The GSBA Scholarship Fund

The GSBA Scholarship Fund awards scholarships to LGBTQ and allied students who exhibit leadership potential, demonstrate strong academic abilities, and are actively involved in school and community organizations. Founded in 1991, the GSBA Scholarship Fund has awarded over 650 scholarships totaling over $3 million.

Mission

To invest in the education of a diverse group of lesbian, gay, bisexual, transgender, queer and allied students who have the capacity and vision to be the next generation of leaders working to create a better world for all.

Vision

Diverse leaders who have the vision, compassion and capability to solve global issues and secure human rights for all.


The GSBA Guarantee

The Guarantee is our commitment to the ongoing funding of our undergraduate scholars. Every scholar who has met certain criteria is eligible for up to four years of undergraduate scholarship funding. This commitment to our scholars’ success and eventual graduation helps support our future leaders in a way that few programs are able to do. We ask our donors to consider also making ongoing commitments to help sustain the continuing support that is so vital to the success of our mission.



GSBA Blog Scholarship Fund Posts

Your Investment at Work: Dr. Laramie Smith

| Oct 06, 2015
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In 1999, Laramie Smith had lost her determination to go to college. She wondered what college would look like, how she would get there, how she could pay for it and what doors it could open. “They were mysteries I couldn't even begin to comprehend. I just knew I could do better with my life,” remembers the Lacey native. As she was looking into her options, Laramie applied for and received a GSBA scholarship. “I found myself without parents who could embody unconditional love and support, but I was suddenly and unexpectedly embraced by the LGBTQ community.”

Fast-forward 15 years: Laramie R. Smith, PhD, is a behavioral health scientist whose research is devoted to the prevention and treatment needs of HIV-affected and medically underserved communities. 

Laramie received her bachelor’s degree in psychology with a minor in American cultural studies from Western Washington University. She worked on the Centers for Disease Control’s National HIV/AIDS Behavioral Surveillance study in conjunction with the Seattle–King County Department of Public Health’s HIV/AIDS Program, examining the intersection of substance use and housing vulnerabilities among adolescent and adult populations at the University of Washington.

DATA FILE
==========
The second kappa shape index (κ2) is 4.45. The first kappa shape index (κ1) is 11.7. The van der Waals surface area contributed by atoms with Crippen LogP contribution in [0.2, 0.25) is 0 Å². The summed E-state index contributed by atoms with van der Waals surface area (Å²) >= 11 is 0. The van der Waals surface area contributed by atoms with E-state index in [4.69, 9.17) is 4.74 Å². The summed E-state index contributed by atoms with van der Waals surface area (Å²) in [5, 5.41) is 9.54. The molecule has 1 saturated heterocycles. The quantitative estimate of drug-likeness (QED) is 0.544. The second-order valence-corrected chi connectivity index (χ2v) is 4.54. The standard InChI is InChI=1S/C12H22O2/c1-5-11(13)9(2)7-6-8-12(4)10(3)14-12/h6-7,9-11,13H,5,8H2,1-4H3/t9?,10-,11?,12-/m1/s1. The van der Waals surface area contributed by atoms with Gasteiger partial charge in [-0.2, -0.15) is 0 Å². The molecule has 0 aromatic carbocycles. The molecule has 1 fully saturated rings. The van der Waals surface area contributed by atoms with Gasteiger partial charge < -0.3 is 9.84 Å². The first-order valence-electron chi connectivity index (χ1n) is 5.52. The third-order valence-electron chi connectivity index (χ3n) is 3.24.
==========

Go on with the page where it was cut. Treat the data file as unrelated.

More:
She earned her doctorate in social psychology from the University of Connecticut. During her doctoral training, she received a National Research Service Award from the National Institute of Health to develop and evaluate a theory-based approach to retention in HIV care in the Bronx. Through a complementary line of research, Laramie continues to investigate mechanisms through which HIV, drug use and methadone maintenance-related stigmas disrupt individuals’ prevention and treatment behaviors. 

She worked at the Center for Health, Intervention, and Prevention (CHIP) on a large project in KwaZulu-Natal, South Africa. As an extension of this trial, she integrated her work in HIV care with her investigation and support of the needs of newly diagnosed patients who were not yet eligible for antiretroviral therapy. 

Dissertaiton DefenseLaramie is currently a postdoctoral fellow at University of California San Diego School of Medicine’s Division of Global Public Health. Her research interests include infectious disease prevention, treatment and care; health disparities; medically vulnerable and underserved populations; LGBTQ health; health behavior theory; intervention development and evaluation; and structural equation modeling. 

As the first GSBA scholar to receive four years of consecutive funding, Laramie gained just as much, if not more, from the knowledge that an entire community believed in her ability to thrive and provide leadership in the face of adversity. “This personal connection gave me strength and resolve to attain my education and invest my efforts back into in the health of the LGBTQ and other marginalized communities,” she says. “This support is more than I could have ever expected when I opened my first scholarship award letter in 1999. It has laid a solid foundation from which I continue to approach life's challenges and value my successes.”